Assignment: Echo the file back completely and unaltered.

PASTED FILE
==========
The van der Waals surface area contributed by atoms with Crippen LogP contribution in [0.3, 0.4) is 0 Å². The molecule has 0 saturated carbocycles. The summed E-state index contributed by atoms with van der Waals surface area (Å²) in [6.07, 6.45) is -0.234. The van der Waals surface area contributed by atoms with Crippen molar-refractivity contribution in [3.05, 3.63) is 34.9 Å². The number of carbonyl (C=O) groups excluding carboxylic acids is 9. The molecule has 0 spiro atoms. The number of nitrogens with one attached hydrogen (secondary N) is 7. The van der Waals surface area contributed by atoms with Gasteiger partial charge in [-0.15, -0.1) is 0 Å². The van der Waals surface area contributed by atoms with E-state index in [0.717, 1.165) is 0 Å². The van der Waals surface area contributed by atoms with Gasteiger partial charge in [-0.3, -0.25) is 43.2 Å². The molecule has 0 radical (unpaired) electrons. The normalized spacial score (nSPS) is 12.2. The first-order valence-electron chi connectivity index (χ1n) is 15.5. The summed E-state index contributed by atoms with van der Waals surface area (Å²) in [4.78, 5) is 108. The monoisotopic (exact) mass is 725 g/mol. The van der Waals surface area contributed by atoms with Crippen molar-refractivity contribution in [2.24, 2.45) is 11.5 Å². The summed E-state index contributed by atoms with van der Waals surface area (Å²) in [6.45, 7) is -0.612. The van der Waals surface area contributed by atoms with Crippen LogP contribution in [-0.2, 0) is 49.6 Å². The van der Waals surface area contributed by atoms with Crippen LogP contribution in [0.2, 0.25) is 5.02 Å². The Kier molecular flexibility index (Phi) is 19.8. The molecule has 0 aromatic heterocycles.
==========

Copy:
The van der Waals surface area contributed by atoms with Crippen LogP contribution in [0.3, 0.4) is 0 Å². The molecule has 0 saturated carbocycles. The summed E-state index contributed by atoms with van der Waals surface area (Å²) in [6.07, 6.45) is -0.234. The van der Waals surface area contributed by atoms with Crippen molar-refractivity contribution in [3.05, 3.63) is 34.9 Å². The number of carbonyl (C=O) groups excluding carboxylic acids is 9. The molecule has 0 spiro atoms. The number of nitrogens with one attached hydrogen (secondary N) is 7. The van der Waals surface area contributed by atoms with Gasteiger partial charge in [-0.15, -0.1) is 0 Å². The van der Waals surface area contributed by atoms with E-state index in [0.717, 1.165) is 0 Å². The van der Waals surface area contributed by atoms with Gasteiger partial charge in [-0.3, -0.25) is 43.2 Å². The molecule has 0 radical (unpaired) electrons. The normalized spacial score (nSPS) is 12.2. The first-order valence-electron chi connectivity index (χ1n) is 15.5. The summed E-state index contributed by atoms with van der Waals surface area (Å²) in [4.78, 5) is 108. The monoisotopic (exact) mass is 725 g/mol. The van der Waals surface area contributed by atoms with Crippen molar-refractivity contribution in [2.24, 2.45) is 11.5 Å². The summed E-state index contributed by atoms with van der Waals surface area (Å²) in [6.45, 7) is -0.612. The van der Waals surface area contributed by atoms with Crippen LogP contribution in [-0.2, 0) is 49.6 Å². The van der Waals surface area contributed by atoms with Crippen LogP contribution in [0.2, 0.25) is 5.02 Å². The Kier molecular flexibility index (Phi) is 19.8. The molecule has 0 aromatic heterocycles.